Operators of mobile food outlets selling fast food or beverages, or other outlets such as those selling farm produce are obliged to provide suitable litter bins in the vicinity of their outlets. Also, they must clean-up any litter arising from the operation of their outlets within a radius of 100 metres from their outlet.

Dog Fouling
Dog owners must now remove their pets' waste from public places and dispose of it in a proper manner. This obligation applies to the following places:
- Public roads and footpaths
- areas around shopping centres
- school/sports grounds
- beaches
- the immediate area surrounding another person's house.


Posters and Signs
The law forbids the putting up of posters/signs on poles or on other structures in public places unless you have the written permission of the owner of the pole or other structure in advance of putting up the posters/signs.

Advertising Flyers
The placing of advertising leaflets on car windscreens is prohibited and if you are proposing to distribute advertising leaflets in the street, you should first check with the local authority to see if they have introduced any local litter restrictions, which they are entitled to do.


PRESENTING YOUR REFUSE FOR COLLECTION
Taking a few small precautions in the way you present your refuse for collection will help enormously in preventing the creation of litter. If you are not already using a wheelie-bin or ordinary refuse bin, you should use strong plastic bags and avoid using lightweight supermarket type bags. You should put out refuse for collection on the morning of the collection and not on the day or night before. The longer it is left out for collection the more likely it is to attract the unwanted attention of dogs, cats and birds.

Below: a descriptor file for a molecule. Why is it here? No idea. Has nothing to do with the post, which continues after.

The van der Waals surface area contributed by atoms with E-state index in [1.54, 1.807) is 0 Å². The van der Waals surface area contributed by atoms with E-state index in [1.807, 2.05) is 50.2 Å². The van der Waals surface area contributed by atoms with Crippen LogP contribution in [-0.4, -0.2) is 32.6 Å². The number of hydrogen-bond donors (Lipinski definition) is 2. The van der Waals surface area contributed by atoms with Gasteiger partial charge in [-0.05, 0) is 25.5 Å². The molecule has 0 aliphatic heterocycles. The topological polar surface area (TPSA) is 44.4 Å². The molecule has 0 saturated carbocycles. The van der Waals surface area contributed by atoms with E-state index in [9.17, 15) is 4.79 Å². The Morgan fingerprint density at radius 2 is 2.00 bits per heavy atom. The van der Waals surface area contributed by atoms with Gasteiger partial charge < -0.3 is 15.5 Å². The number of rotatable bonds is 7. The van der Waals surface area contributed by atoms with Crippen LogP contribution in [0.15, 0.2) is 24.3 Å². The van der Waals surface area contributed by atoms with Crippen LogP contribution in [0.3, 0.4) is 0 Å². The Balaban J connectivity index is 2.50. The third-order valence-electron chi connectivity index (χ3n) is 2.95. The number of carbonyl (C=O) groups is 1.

It is an offence to dispose of your household refuses in street litterbins.

WHO ENFORCES THE LITTER LAWS?
Local authorities are responsible for implementing the litter laws in their own areas. This means they are responsible for the prevention and control of litter and they have the power to take enforcement action against individuals who break or ignore these laws. Gardai also have the power to issue on the spot fines for litter offences.

LOCAL AUTHORITY DUTIES:
Litter Management Plans
Each local authority is obliged to prepare a litter management plan for its own area. This plan sets out their objectives to prevent and control litter as well as measures to encourage public awareness. The plan must also set out the measures and arrangements by which they intend to achieve their objectives. In preparing a litter management plan the local authority is obliged to consult with local community and voluntary interests before the Council members adopt a plan.

Litter Control
They are responsible for keeping public places under their control, including public roads, clear of litter as far as is practicably possible. This includes the arrangement of cleansing programmes and the provision and emptying of litter bins.

TIDY TOWNS
Litter will lose a town/village vital marks in the Tidy Town Competition.
If you live in a town or village you have a part to play in this competition. If a Tidy Town Committee is already up and running in your town/village, consider how you can help. Don't just leave it to others. Remember, if you really have no time to spare to work with your Tidy Towns Committee, then your efforts to maintain your own premises litter free will help their efforts to keep your community more environmentally friendly for all to enjoy.
Longford Tidy Town details: also Ardagh, Kenagh, Newtowncashel etc.